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Exome sequencing reveals a novel partial deletion in the progranulin gene causing primary progressive aphasia
  1. Jonathan D Rohrer1,
  2. Jonathan Beck2,
  3. Vincent Plagnol3,
  4. Elizabeth Gordon1,
  5. Tammaryn Lashley4,
  6. Tamas Revesz4,
  7. John C Janssen5,
  8. Nick C Fox1,
  9. Jason D Warren1,
  10. Martin N Rossor1,
  11. Simon Mead2,
  12. Jonathan M Schott1
  1. 1 Dementia Research Centre, Department of Neurodegenerative Disease, UCL Institute of Neurology, London, UK
  2. 2 MRC Prion Unit, Department of Neurodegenerative Disease, UCL Institute of Neurology, London, UK
  3. 3 Department of Statistics, Institute of Genetics, University College London, UK
  4. 4 Queen Square Brain Bank, UCL Institute of Neurology, London, UK
  5. 5 Department of Neurology, Chelsea and Westminster Hospital, London, UK
  1. Correspondence to Dr Jonathan M Schott, Institute of Neurology – Dementia Research Centre, Queen Square, London WC1N 3BG, UK; j.schott{at}

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In 2005, we reported a case of familial primary progressive aphasia (PPA) in this journal.1 The individual in question had a family history of frontotemporal dementia (FTD), her brother having behavioural variant FTD shown to be due to tau-negative, ubiquitin-positive (FTLD-U) pathology at postmortem. She was followed as part of a research programme from the age of 51 years, first developing symptoms of progressive speech disturbance at the age of 55 years. We were able to demonstrate the emergence of neuropsychometric deficits and brain atrophy prior to symptom onset. Through the use of voxel compression mapping, we showed the emergence of very focal, presymptomatic regional atrophy initially almost entirely confined to the pars opercularis (figure 1A).1 Over time, the atrophy spread through the frontal and temporal lobes to affect the parietal lobe and then the right frontal lobe. Subsequent analysis has shown increase in left and right hemispheric lobar atrophy prior to symptom onset, although the left hemisphere volume loss preceded and remained more prominent than the right throughout the disease course (figure 1B).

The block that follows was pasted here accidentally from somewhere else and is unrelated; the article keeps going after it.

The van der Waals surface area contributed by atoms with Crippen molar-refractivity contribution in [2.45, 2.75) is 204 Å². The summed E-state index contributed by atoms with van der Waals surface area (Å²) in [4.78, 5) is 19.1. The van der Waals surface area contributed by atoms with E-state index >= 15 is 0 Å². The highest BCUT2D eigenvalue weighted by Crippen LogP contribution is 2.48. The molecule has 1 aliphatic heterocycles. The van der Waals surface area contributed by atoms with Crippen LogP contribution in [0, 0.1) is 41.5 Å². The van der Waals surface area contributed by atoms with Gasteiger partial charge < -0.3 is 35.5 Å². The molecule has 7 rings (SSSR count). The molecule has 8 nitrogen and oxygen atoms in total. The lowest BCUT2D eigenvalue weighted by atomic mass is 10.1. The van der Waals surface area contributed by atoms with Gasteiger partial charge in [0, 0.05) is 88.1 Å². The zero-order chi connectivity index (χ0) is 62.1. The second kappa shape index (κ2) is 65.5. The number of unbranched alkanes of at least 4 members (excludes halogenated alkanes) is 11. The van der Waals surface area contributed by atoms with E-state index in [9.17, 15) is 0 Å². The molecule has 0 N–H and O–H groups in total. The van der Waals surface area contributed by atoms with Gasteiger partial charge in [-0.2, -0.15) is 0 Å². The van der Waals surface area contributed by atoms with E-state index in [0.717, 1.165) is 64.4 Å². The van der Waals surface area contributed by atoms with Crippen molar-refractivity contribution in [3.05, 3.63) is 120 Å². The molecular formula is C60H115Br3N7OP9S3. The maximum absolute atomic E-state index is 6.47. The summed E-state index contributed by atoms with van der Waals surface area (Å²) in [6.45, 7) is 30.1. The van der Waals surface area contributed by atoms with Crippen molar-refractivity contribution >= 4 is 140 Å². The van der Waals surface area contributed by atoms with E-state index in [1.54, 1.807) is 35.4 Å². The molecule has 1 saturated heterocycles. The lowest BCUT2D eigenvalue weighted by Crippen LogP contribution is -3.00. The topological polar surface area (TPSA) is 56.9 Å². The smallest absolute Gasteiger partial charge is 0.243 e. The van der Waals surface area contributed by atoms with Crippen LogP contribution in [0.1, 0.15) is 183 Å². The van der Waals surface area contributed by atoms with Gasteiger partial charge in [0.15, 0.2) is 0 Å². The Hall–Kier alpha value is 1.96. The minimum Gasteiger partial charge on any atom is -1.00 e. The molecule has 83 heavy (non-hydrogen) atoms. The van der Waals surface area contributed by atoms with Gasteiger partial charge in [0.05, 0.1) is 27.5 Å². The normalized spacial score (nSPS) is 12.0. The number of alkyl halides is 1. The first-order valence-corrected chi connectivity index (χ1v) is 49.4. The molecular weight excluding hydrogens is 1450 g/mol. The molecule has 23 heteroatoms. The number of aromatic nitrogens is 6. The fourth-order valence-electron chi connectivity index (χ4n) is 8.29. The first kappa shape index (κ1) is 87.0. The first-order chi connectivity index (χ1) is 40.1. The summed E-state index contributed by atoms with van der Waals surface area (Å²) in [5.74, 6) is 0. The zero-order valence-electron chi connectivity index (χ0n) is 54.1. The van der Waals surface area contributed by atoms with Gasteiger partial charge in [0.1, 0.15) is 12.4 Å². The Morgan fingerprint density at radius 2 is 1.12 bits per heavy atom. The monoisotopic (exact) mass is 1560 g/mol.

Figure 1

MRI changes in the proband: (A) sagittal MRI showing focal anterolateral left frontal lobe atrophy, particularly centred around the pars opercularis, using voxel compression mapping between the first and second scans (3.4 and 2.1 years prior to symptom onset) (reprinted from Janssen et al,1; (B) changes in left and right hemispheric volume over time.